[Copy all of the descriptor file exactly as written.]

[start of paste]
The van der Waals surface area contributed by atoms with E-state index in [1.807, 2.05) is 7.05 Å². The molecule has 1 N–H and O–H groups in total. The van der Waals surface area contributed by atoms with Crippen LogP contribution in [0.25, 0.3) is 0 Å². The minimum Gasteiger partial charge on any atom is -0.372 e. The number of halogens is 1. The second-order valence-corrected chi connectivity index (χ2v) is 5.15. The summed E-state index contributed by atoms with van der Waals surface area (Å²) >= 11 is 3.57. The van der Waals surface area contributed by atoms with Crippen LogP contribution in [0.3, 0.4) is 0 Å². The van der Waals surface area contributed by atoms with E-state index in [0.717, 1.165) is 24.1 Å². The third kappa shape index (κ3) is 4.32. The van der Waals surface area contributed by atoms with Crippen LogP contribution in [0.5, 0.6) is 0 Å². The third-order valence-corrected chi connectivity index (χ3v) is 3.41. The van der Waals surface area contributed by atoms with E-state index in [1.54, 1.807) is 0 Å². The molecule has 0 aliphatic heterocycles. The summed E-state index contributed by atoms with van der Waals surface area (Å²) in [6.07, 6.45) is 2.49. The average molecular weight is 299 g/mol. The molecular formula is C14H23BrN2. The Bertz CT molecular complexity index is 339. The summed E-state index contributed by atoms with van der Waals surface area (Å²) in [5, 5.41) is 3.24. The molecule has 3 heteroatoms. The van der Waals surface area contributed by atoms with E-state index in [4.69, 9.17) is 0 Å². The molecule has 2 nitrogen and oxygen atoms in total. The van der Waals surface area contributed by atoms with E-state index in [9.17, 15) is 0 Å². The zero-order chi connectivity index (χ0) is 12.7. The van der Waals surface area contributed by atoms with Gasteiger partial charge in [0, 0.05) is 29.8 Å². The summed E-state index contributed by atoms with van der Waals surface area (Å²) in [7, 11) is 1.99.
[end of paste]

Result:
The van der Waals surface area contributed by atoms with E-state index in [1.807, 2.05) is 7.05 Å². The molecule has 1 N–H and O–H groups in total. The van der Waals surface area contributed by atoms with Crippen LogP contribution in [0.25, 0.3) is 0 Å². The minimum Gasteiger partial charge on any atom is -0.372 e. The number of halogens is 1. The second-order valence-corrected chi connectivity index (χ2v) is 5.15. The summed E-state index contributed by atoms with van der Waals surface area (Å²) >= 11 is 3.57. The van der Waals surface area contributed by atoms with Crippen LogP contribution in [0.3, 0.4) is 0 Å². The van der Waals surface area contributed by atoms with E-state index in [0.717, 1.165) is 24.1 Å². The third kappa shape index (κ3) is 4.32. The van der Waals surface area contributed by atoms with Crippen LogP contribution in [0.5, 0.6) is 0 Å². The third-order valence-corrected chi connectivity index (χ3v) is 3.41. The van der Waals surface area contributed by atoms with E-state index in [1.54, 1.807) is 0 Å². The molecule has 0 aliphatic heterocycles. The summed E-state index contributed by atoms with van der Waals surface area (Å²) in [6.07, 6.45) is 2.49. The average molecular weight is 299 g/mol. The molecular formula is C14H23BrN2. The Bertz CT molecular complexity index is 339. The summed E-state index contributed by atoms with van der Waals surface area (Å²) in [5, 5.41) is 3.24. The molecule has 3 heteroatoms. The van der Waals surface area contributed by atoms with E-state index in [4.69, 9.17) is 0 Å². The molecule has 2 nitrogen and oxygen atoms in total. The van der Waals surface area contributed by atoms with E-state index in [9.17, 15) is 0 Å². The zero-order chi connectivity index (χ0) is 12.7. The van der Waals surface area contributed by atoms with Gasteiger partial charge in [0, 0.05) is 29.8 Å². The summed E-state index contributed by atoms with van der Waals surface area (Å²) in [7, 11) is 1.99.